“Research has documented what works to get kids to read, yet those evidence-based reading practices appear to be missing from most classrooms,” write three public school administrators in a recent issue of Education Week, a prominent industry publication.

“Systemic failures have left educators overwhelmingly unaware of the research on how kids learn to read,” they continue. “Many teacher-preparation programs lack effective reading training, something educators rightly lament once they get to the classroom. On personal blogs and social media, teachers often write of learning essential reading research years into their careers, with powerful expressions of dismay and betrayal that they weren’t taught sooner.”

Although nearly 20 years has passed since a blue-ribbon federal reading panel reviewed 100,000 studies about reading instruction and issued a careful report that came down firmly on the side of phonics, most public schools are still using failed and ineffective methods to teach reading. This has handicapped millions of American children and led to a “national reading crisis,” the three say.

Among the things most schools and teachers fail to do to support reading are:

  • Nine in ten schools group children by reading level or assign books only at their supposed reading level, even though that’s not effective.
  • Many teachers overemphasize “reading skills and strategies” at the expense of phonics and practice, which are more important.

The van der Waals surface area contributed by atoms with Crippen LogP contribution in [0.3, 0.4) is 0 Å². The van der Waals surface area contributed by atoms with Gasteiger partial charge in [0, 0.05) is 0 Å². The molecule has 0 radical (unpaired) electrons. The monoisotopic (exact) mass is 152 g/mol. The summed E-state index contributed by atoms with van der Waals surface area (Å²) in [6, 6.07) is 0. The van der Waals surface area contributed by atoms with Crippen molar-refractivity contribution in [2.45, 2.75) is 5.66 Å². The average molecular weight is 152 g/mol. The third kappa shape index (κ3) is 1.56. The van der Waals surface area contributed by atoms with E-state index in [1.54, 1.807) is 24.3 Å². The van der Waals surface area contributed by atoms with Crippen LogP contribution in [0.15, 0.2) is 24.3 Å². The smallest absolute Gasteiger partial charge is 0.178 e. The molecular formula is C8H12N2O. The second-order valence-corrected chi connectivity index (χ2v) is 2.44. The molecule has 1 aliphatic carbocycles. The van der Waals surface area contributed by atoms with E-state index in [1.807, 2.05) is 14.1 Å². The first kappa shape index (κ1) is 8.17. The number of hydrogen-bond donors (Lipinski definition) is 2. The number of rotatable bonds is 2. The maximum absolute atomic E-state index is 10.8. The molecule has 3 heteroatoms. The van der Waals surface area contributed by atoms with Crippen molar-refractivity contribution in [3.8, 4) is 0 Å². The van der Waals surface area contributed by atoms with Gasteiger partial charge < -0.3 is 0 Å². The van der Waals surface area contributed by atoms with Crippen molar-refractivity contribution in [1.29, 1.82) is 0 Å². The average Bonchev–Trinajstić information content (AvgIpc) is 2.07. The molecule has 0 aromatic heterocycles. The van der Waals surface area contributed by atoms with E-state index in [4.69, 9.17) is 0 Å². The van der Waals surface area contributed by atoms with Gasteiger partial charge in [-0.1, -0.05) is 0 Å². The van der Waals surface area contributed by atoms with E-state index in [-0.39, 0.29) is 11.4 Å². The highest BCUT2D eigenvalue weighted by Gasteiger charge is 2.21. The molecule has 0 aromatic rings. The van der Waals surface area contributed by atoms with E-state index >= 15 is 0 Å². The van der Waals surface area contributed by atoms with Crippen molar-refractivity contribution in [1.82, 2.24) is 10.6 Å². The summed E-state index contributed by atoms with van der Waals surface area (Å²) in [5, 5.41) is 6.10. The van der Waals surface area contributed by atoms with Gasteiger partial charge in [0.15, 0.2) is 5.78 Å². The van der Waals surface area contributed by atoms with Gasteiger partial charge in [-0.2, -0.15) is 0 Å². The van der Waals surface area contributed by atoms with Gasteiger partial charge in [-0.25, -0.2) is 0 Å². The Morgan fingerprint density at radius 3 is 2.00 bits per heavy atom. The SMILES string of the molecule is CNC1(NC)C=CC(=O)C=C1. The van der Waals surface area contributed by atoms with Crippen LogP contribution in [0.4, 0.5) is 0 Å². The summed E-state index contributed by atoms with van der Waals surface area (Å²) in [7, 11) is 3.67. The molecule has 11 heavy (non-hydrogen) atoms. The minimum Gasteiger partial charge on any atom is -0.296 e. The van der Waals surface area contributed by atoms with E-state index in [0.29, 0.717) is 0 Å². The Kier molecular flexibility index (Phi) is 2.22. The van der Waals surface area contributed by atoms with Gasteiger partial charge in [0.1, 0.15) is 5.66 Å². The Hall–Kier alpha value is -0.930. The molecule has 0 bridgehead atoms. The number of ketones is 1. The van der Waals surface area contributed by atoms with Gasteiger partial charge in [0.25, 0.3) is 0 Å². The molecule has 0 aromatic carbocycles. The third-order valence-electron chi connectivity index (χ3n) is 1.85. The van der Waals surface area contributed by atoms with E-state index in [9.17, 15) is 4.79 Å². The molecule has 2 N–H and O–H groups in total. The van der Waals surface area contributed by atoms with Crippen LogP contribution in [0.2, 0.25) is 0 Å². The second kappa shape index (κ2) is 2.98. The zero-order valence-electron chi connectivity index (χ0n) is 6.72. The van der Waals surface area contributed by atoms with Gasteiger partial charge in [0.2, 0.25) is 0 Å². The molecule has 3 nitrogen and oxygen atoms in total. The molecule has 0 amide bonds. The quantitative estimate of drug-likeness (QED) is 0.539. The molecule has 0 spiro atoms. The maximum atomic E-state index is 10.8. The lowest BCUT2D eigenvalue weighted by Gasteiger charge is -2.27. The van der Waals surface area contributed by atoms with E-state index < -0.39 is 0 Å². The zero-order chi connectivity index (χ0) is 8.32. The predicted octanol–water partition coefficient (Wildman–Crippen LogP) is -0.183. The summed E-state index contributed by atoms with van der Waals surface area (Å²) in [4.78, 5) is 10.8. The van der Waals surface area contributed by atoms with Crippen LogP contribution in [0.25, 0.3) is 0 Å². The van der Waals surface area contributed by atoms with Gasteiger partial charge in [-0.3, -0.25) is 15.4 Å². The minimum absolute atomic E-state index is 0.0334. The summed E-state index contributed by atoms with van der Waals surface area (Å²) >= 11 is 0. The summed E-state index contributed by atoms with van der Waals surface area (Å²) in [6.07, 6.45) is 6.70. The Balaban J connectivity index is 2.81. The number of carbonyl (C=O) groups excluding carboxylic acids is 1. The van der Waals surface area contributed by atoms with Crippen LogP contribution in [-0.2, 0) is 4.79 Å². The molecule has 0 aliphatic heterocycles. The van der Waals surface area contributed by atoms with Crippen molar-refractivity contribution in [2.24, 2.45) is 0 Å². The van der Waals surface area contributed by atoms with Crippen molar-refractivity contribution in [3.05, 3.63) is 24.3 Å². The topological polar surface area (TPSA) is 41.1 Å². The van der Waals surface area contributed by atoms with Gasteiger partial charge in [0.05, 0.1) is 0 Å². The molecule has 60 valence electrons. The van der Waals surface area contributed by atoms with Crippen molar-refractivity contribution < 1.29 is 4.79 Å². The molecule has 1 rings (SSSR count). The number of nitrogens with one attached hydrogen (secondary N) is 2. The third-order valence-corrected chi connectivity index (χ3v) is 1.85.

• Students won’t understand what they read if they don’t know a lot about a lot of different things, and most schools’ curricula don’t ensure students learn a lot about a lot of different things (i.e., is “content light” and skills heavy). Southwest Allen County Public Schools, for example, mandate daily 90-minute blocks of reading instruction in early grades, which is more time than it actually takes to teach reading using phonics. It also crowds out time for learning in other subjects that actually improve reading comprehension. Across the country since the 1990s, history and science study has dropped an hour and a half per week on average.
  • “Daily, systematic phonics instruction in early grades is recommended by the National Institute for Literacy, based on extensive evidence from the National Reading Panel.”

This state of affairs is not a new problem. It was first popularized by the University of Virginia professor E.D. Hirsch’s bestseller “Cultural Literacy” in the 1980s. Despite years of reform attempts and examples like this showing that most schools are simply not doing what is best for kids, little has changed.

Teachers shouldn’t be ashamed of not knowing what most teaching programs haven’t taught them and schools should change their practices to do what is best for kids. In the mean time, parents should find schools that are already doing it.

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